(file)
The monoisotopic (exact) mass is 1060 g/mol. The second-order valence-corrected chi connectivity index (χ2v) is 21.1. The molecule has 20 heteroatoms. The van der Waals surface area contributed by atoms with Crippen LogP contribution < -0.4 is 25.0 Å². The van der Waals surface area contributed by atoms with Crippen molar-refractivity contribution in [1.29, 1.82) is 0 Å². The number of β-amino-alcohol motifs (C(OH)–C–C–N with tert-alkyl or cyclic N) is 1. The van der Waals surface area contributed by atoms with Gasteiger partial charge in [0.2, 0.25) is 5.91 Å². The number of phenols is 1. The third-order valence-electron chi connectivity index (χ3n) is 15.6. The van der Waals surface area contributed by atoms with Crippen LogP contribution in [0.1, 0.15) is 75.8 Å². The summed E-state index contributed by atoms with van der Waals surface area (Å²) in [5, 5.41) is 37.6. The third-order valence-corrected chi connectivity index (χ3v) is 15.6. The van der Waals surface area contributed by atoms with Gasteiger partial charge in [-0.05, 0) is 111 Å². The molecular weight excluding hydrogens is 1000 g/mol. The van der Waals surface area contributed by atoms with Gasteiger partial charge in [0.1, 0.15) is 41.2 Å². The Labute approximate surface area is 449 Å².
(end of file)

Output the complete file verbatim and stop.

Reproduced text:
The monoisotopic (exact) mass is 1060 g/mol. The second-order valence-corrected chi connectivity index (χ2v) is 21.1. The molecule has 20 heteroatoms. The van der Waals surface area contributed by atoms with Crippen LogP contribution < -0.4 is 25.0 Å². The van der Waals surface area contributed by atoms with Crippen molar-refractivity contribution in [1.29, 1.82) is 0 Å². The number of β-amino-alcohol motifs (C(OH)–C–C–N with tert-alkyl or cyclic N) is 1. The van der Waals surface area contributed by atoms with Gasteiger partial charge in [0.2, 0.25) is 5.91 Å². The number of phenols is 1. The third-order valence-electron chi connectivity index (χ3n) is 15.6. The van der Waals surface area contributed by atoms with Crippen LogP contribution in [0.1, 0.15) is 75.8 Å². The summed E-state index contributed by atoms with van der Waals surface area (Å²) in [5, 5.41) is 37.6. The third-order valence-corrected chi connectivity index (χ3v) is 15.6. The van der Waals surface area contributed by atoms with Gasteiger partial charge in [-0.05, 0) is 111 Å². The molecular weight excluding hydrogens is 1000 g/mol. The van der Waals surface area contributed by atoms with Gasteiger partial charge in [0.1, 0.15) is 41.2 Å². The Labute approximate surface area is 449 Å².